‘Deputy Prime Minister Nick Clegg is to urge European governments to stand “shoulder-to-shoulder” in the face of the eurozone crisis,’ wrote some worthy scribe on the BBCNews website yesterday afternoon. Given the spread of information available to the man of whom almost everything has been said, Slick Nick looks a bit daft twenty four hours on. Mr Clegg of course has to be careful about the rules relating to his EU pension (I’m being serious) so he is bound to make potty comments about The Great Project from time to time; but he could’ve said something rather more profound than, “Fear not, good friends at the Alamo, relief is coming”. Dan Hannan quipped on the Daily Politics today, “I think Cleggy is rehearsing for his bid to become the next EU commissioner from the UK”, which struck me as both funny on Dan’s part but disgraceful on Clegg’s: millions of people voted for him as a means of effecting genuine change 15 months ago….not to bugger off at the first opportunity, and return to his first love, eutocracy. But then, that’s the Cleggamerband for you: besuited technocrats on their way to a soft sinecure….at our expense.
I suppose The Cleggamerband (a group term I just invented, by the way, so feel free to get it trending on Twitter) is a shorthand for the old cliche, “They’re all the bloody same” etc etc, but there is a point to it that goes beyond wordplay cliches: it is the inner circle leaderships in our political set that are all the bloody same, not all 648 of the fodder cramming themselves once a week in the Commons chamber for PMQs. And they are all the same in that they are, like Corporal Jones in Dad’s Army, two steps behind the rest of us.
Let me give you some examples of what I mean. Over at Twitter right now, there’s a trend called The Red Flag – it being Labour Conference week and all that. Go there and read the comments of these gonks about the importance of singing The Red Flag, and then try to regain your steer on the fact that it is 2011, not 1926. The people at Red Flag are, mainly, politics wonks – aka, the future leadership of Labour. It doesn’t bode well for a forward-looking Britain going forward, as the management consultants might say. The 16 year-old dweeb star of the Labour bash who spoke of “the welfare State being savaged by this right-wing Tory government” was just two years old when the greatest Tory of them all, Tony Blair, came to power. Thirty years ago a young, buck-toothed idiot called Hague did a similar routine for the Thatcherites then in power. He became the Foreign Secretary….with disastrous results.
Given that 16 year-old Labour adherents still stuck in 1981 and precocious ToryBoys pining for 1956 are the future by and large, it suddenly becomes very easy to understand why Harriet Harman is stuck in 1971, David Cameron in 1979, and on the other side of the Pond the Fed Reserve Chairman is just getting to grips with Chubby Checker in 1964. The political class positively breeds arcane anachronisms.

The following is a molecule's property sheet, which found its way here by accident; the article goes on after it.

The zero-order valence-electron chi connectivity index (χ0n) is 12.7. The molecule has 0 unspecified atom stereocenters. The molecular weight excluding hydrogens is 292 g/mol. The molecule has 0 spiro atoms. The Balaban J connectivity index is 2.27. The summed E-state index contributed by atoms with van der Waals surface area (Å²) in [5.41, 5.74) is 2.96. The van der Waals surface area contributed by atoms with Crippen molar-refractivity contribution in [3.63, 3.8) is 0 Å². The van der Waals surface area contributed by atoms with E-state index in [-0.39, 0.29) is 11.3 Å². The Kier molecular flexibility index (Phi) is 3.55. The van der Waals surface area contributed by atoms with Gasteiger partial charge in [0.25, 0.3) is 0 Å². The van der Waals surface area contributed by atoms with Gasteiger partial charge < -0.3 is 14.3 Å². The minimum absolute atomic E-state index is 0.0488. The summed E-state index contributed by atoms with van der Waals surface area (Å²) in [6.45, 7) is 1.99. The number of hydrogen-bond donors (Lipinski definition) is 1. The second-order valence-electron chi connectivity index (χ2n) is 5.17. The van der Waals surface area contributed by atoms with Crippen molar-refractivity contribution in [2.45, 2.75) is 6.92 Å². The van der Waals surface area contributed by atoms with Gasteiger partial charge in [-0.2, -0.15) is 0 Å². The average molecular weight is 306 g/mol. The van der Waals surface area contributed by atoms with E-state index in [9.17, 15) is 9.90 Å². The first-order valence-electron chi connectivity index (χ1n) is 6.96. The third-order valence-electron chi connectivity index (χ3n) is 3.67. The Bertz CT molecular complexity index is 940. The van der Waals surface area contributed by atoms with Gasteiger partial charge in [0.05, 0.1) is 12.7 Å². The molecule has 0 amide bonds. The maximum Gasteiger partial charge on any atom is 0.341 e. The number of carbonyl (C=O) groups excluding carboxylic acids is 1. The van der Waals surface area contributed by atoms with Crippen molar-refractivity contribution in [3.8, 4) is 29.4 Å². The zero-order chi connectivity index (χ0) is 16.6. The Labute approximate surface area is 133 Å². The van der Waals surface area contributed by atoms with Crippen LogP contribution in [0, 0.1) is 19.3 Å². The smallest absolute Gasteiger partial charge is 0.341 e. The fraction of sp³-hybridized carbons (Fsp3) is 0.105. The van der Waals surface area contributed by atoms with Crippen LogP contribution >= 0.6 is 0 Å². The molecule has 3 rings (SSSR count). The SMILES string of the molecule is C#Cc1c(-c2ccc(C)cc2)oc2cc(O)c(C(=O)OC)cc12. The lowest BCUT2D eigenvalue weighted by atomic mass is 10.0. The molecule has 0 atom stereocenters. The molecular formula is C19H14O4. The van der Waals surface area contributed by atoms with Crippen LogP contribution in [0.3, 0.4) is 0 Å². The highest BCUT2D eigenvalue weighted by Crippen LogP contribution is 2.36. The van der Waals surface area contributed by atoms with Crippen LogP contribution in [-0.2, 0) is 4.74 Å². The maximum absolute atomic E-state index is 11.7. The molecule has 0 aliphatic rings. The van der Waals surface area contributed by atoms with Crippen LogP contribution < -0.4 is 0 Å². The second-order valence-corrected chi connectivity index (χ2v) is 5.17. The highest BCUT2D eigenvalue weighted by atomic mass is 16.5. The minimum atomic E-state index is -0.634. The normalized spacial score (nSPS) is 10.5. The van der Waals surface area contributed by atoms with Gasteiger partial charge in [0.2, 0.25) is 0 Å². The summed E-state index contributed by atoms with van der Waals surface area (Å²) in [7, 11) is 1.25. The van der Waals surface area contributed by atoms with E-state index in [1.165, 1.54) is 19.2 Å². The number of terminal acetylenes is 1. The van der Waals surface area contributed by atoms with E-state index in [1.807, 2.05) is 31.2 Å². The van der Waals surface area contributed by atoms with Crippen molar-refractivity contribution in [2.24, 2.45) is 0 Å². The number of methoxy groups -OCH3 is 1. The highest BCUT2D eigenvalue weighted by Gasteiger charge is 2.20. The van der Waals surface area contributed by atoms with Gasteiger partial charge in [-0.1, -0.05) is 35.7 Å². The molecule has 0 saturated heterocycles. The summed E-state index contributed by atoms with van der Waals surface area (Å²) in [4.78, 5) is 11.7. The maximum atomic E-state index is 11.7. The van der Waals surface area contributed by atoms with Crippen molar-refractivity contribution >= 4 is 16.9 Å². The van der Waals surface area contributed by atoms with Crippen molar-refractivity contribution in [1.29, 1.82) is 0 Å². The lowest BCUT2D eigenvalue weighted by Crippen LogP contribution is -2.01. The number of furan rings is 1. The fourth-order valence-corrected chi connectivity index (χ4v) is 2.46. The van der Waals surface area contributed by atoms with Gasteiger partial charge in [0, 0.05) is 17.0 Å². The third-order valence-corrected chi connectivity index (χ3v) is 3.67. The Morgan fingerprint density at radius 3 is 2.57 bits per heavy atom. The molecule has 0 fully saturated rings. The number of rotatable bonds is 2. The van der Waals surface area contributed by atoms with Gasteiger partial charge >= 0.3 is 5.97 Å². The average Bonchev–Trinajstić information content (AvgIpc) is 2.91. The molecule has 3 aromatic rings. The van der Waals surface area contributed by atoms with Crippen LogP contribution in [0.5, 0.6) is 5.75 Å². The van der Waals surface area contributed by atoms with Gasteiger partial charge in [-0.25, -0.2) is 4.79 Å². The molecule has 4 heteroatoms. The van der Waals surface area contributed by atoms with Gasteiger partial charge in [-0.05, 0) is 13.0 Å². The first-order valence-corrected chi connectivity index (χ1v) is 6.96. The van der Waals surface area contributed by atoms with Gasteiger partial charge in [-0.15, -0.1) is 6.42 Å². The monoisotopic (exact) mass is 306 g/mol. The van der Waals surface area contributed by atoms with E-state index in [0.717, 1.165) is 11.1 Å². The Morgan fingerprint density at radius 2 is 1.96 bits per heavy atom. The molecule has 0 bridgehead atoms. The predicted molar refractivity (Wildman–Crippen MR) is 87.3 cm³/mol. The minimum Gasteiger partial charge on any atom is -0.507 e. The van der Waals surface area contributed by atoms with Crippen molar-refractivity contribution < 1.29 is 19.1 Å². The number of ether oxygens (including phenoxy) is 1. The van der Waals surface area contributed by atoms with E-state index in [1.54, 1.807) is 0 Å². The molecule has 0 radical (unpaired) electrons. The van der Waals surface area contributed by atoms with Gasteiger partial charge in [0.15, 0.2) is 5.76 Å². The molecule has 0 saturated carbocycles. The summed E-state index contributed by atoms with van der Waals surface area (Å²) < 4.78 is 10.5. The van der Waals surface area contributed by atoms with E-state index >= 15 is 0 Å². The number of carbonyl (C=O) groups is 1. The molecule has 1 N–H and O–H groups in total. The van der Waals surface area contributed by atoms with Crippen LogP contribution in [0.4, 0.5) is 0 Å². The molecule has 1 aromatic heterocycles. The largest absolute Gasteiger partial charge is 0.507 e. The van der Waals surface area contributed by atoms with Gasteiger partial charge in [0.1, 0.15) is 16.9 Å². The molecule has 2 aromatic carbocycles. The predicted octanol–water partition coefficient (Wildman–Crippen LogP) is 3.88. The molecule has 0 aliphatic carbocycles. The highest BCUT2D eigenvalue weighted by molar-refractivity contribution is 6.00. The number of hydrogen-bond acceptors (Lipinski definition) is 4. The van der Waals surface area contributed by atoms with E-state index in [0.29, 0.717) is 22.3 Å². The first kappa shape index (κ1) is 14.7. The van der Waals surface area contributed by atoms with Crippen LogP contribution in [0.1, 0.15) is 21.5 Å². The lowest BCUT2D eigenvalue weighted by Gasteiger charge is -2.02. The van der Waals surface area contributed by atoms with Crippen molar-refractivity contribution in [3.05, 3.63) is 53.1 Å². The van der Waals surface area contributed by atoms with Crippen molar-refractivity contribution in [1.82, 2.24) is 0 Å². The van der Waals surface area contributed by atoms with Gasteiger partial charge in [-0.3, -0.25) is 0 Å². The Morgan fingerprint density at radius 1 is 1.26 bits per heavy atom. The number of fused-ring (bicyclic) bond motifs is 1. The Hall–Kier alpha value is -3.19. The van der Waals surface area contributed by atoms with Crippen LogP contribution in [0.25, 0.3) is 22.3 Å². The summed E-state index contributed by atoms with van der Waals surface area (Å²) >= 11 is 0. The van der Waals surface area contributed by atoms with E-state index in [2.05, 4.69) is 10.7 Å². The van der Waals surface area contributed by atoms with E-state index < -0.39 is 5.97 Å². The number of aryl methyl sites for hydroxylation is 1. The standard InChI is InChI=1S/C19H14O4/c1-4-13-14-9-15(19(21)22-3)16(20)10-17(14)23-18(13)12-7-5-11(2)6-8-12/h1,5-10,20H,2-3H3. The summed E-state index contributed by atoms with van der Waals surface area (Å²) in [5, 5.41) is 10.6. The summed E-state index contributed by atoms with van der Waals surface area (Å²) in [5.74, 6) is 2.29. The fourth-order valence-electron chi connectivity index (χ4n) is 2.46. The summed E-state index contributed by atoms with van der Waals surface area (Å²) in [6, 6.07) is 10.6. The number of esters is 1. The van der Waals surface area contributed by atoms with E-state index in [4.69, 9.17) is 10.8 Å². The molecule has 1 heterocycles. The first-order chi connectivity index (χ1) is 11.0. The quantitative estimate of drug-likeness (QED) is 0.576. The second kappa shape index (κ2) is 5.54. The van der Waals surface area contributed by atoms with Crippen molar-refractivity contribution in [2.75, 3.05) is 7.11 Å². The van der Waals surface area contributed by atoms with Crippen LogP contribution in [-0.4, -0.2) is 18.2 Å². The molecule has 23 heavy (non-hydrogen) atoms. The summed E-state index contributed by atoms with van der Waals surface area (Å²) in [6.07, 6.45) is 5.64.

Judging by his sexual mores, it seems entirely possible that in DSK’s mind it is 1347, where droit de seigneur is still all the rage. For the delegates at Brighton – the ‘rank and file’ – it is still 1998: they were on telly two days ago being interviewed, and what they said was merely ‘mul’iculsietee’ with some bridges made of drivel in between. In Nick Clegg’s mind, it is 2000, with a shiny new currency to play with, and a European Union looking forward to everlasting economic success based on shuffling paper and budgets around.
Unfortunately, out here beyond the Ivory Bubble, life is very real indeed. The future is a thing we know must be faced, but thirty years of healthy, safety, correctness, blind obedience and welfare being sprayed onto vast swathes of the population (including me, as it happens) have left most people nothing short of fiercely denialist, or simply terrified.
In the immediate term, I simply cannot take any media hack seriously who speaks in favour of, or writes earnestly about, the EFSF expansion to 440 billion euros, when the CDU, the central bank, the BundesCourt and most of the population of Germany have all said “thus far and no further”. I find myself looking down my nose at stock trading twerps who were still, until this morning, betting on the Germans buying into a 2 trillion euro rescue plan devoid of 2 trillion euros. Dan Hannan, again, aptly opined earlier today that “if anyone had 2 trillion euros knocking about, don’t you think they might have spent it by now?”
The contemporary philosopher Eckhart Tolle speaks with some conviction about The Power of being in Now. I confess to being a huge fan of his outlook, in that he says “Use lessons from the past to help plan the future, but don’t live in either State – past and future are unreal: the only reality is in now”. Our political class – especially Labour in the UK, starry-eyed pillocks in the EU, and the economics knitting circle – live entirely in the past, and never think about the future. As for Now, they will do anything to avoid it – on immigration, eurobonds, mad pc, familial breakdown, debt….it matters not what the subject matter might be.
This is an astonishingly dangerous attitude for those in charge to adopt. It represents the cultural disease from which the West as a whole suffers: the desire to escape from reality. But if the only leaders on offer are hopelessly dated fantasists, then it is indeed time to look at some real alternatives to 57 varieties of Corporal Jones, each of whom is still celebrating the relief of Mafeking.
Update @ 17.35 GMT: the markets are all up on news that the Merkel Bill passed. Clearly no leaders there, either.